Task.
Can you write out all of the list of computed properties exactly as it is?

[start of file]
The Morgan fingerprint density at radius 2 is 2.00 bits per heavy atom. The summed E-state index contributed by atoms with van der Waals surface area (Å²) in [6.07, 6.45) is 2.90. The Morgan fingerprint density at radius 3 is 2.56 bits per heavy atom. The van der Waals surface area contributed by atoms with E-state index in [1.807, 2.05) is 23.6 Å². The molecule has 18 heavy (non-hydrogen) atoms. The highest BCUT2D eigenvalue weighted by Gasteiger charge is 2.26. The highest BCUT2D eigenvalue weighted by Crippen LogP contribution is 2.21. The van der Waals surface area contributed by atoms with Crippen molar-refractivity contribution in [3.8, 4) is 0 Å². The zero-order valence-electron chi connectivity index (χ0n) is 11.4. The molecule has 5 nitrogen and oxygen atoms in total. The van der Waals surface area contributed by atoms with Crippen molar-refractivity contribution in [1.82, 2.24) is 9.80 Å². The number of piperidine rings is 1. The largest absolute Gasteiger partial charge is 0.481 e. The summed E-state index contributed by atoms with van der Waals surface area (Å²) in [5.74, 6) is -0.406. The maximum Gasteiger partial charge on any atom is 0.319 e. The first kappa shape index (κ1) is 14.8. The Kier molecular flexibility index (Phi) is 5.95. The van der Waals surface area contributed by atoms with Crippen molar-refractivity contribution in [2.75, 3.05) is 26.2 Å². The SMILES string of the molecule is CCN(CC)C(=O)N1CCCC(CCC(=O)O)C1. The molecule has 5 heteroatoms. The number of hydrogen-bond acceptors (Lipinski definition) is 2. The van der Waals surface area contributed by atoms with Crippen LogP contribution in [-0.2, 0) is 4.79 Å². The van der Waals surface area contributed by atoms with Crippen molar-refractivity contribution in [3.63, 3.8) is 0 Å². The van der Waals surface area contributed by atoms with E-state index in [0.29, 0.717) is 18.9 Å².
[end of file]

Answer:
The Morgan fingerprint density at radius 2 is 2.00 bits per heavy atom. The summed E-state index contributed by atoms with van der Waals surface area (Å²) in [6.07, 6.45) is 2.90. The Morgan fingerprint density at radius 3 is 2.56 bits per heavy atom. The van der Waals surface area contributed by atoms with E-state index in [1.807, 2.05) is 23.6 Å². The molecule has 18 heavy (non-hydrogen) atoms. The highest BCUT2D eigenvalue weighted by Gasteiger charge is 2.26. The highest BCUT2D eigenvalue weighted by Crippen LogP contribution is 2.21. The van der Waals surface area contributed by atoms with Crippen molar-refractivity contribution in [3.8, 4) is 0 Å². The zero-order valence-electron chi connectivity index (χ0n) is 11.4. The molecule has 5 nitrogen and oxygen atoms in total. The van der Waals surface area contributed by atoms with Crippen molar-refractivity contribution in [1.82, 2.24) is 9.80 Å². The number of piperidine rings is 1. The largest absolute Gasteiger partial charge is 0.481 e. The summed E-state index contributed by atoms with van der Waals surface area (Å²) in [5.74, 6) is -0.406. The maximum Gasteiger partial charge on any atom is 0.319 e. The first kappa shape index (κ1) is 14.8. The Kier molecular flexibility index (Phi) is 5.95. The van der Waals surface area contributed by atoms with Crippen molar-refractivity contribution in [2.75, 3.05) is 26.2 Å². The SMILES string of the molecule is CCN(CC)C(=O)N1CCCC(CCC(=O)O)C1. The molecule has 5 heteroatoms. The number of hydrogen-bond acceptors (Lipinski definition) is 2. The van der Waals surface area contributed by atoms with Crippen LogP contribution in [-0.2, 0) is 4.79 Å². The van der Waals surface area contributed by atoms with Crippen molar-refractivity contribution in [3.63, 3.8) is 0 Å². The van der Waals surface area contributed by atoms with E-state index in [0.29, 0.717) is 18.9 Å².